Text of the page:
EU countries in the North Sea are stepping up their wind energy exploitation plans

A group of EU countries are planning to make the North Sea the “green powerhouse of Europe” as they eye wind power as a way to wean themselves off Russian gas.

Denmark, Germany, Belgium and the Netherlands this week reinforced their commitment to build up to four artificial islands in the North Sea where the energy created by wind turbines could be transformed into hydrogen and electricity.

“Energy is now being used as a weapon and our families and businesses are the victims,” Belgian Energy Minister Tinne Van der Straaten said. “With this green acceleration, we can more quickly replace gas and oil, especially from Russia, with offshore wind and green hydrogen.”

They pledged to quadruple offshore wind power in the North Sea, a former major oil and gas production site, to 65 GW by the end of the decade, equivalent to the capacity of 30 nuclear reactors.

One of the artificial islands, which would be built on the Danish side of the Dogger Bank, was proposed on Friday by Copenhagen Infrastructure Partners, a fund manager. The CIP said the new island called “BrintØ” would collect 10 GW of offshore energy and convert it into hydrogen.

“We are thinking about how we can sell offshore wind to a new level,” said Thomas Dalsgaard, a partner at CIP, adding that moving quickly to “expanding green energy infrastructure was essential.” in the North Sea”.

Denmark is already developing an energy island called VindØ which would produce 3 GW of electricity by 2033. The Danish government is the major shareholder in the project which is also backed by Danish pension funds PensionDanmark and PFA.

The new “energy islands” would act as hubs for offshore wind power by collecting and converting turbine power into hydrogen, or sending it as electricity ashore.

One of the most expensive parts of offshore wind is the transmission cables that connect the turbines to the substation and to land. Connecting a large offshore wind farm to an artificial island, where energy is collected and used to generate hydrogen or another fuel, could significantly reduce the cost of wiring.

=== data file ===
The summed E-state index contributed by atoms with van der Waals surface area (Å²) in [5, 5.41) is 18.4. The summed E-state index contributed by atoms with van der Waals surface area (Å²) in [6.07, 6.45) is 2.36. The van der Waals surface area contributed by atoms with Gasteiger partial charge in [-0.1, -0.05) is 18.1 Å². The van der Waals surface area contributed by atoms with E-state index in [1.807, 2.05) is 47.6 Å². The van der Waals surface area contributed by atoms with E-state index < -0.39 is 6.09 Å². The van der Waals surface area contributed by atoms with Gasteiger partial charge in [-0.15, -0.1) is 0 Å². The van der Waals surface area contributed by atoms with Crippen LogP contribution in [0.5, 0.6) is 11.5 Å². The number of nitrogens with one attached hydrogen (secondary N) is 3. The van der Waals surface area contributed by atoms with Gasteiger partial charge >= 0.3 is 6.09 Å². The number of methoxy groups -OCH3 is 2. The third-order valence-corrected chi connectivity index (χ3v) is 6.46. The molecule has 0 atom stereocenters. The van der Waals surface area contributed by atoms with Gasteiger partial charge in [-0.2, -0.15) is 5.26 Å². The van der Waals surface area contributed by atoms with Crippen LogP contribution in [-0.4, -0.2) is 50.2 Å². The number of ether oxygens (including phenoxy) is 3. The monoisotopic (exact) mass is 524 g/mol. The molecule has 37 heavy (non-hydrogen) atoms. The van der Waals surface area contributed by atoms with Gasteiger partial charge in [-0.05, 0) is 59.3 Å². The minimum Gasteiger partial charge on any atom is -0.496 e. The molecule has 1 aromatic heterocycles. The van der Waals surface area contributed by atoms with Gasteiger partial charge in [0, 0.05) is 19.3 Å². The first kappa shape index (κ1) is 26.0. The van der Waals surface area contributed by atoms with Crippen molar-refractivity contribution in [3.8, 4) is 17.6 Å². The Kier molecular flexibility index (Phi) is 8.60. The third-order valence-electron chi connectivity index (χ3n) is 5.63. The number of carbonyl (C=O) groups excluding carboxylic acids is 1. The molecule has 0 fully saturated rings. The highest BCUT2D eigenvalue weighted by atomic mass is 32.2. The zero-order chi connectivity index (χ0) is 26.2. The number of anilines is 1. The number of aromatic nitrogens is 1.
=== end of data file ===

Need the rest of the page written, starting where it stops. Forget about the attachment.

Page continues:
With many of the best near-shore sites already occupied, offshore wind projects in the future will be further from shore, increasing cable costs.

In the North Sea, in addition to the VindØ and BrintØ islands, Belgium and Germany are also studying the possibility of building energy islands.

Belgium said this week that it will “establish the world’s first offshore energy island”, which will combine offshore wind power and an international interconnection. The tender for the project is expected to be awarded by the end of the year.

In Germany, an energy island feasibility study is being conducted by Allianz Investment Management and CIP.

The four countries said they would coordinate their development of energy islands in the North Sea and develop energy sharing agreements.

“We will start planning for several energy hubs and islands by carrying out a review of the potential for offshore wind and, where appropriate, green hydrogen production, across our entire North Sea territory,” says the joint statement.

At a time of rising energy prices and concerns about energy security, offshore wind potential in the North Sea is seen in Europe as an attractive alternative to Russian energy.

However, it will take almost a decade before the new wind farms and artificial islands are completed. The EU has previously said that in the very short term, coal consumption could increase to replace Russian gas supply.

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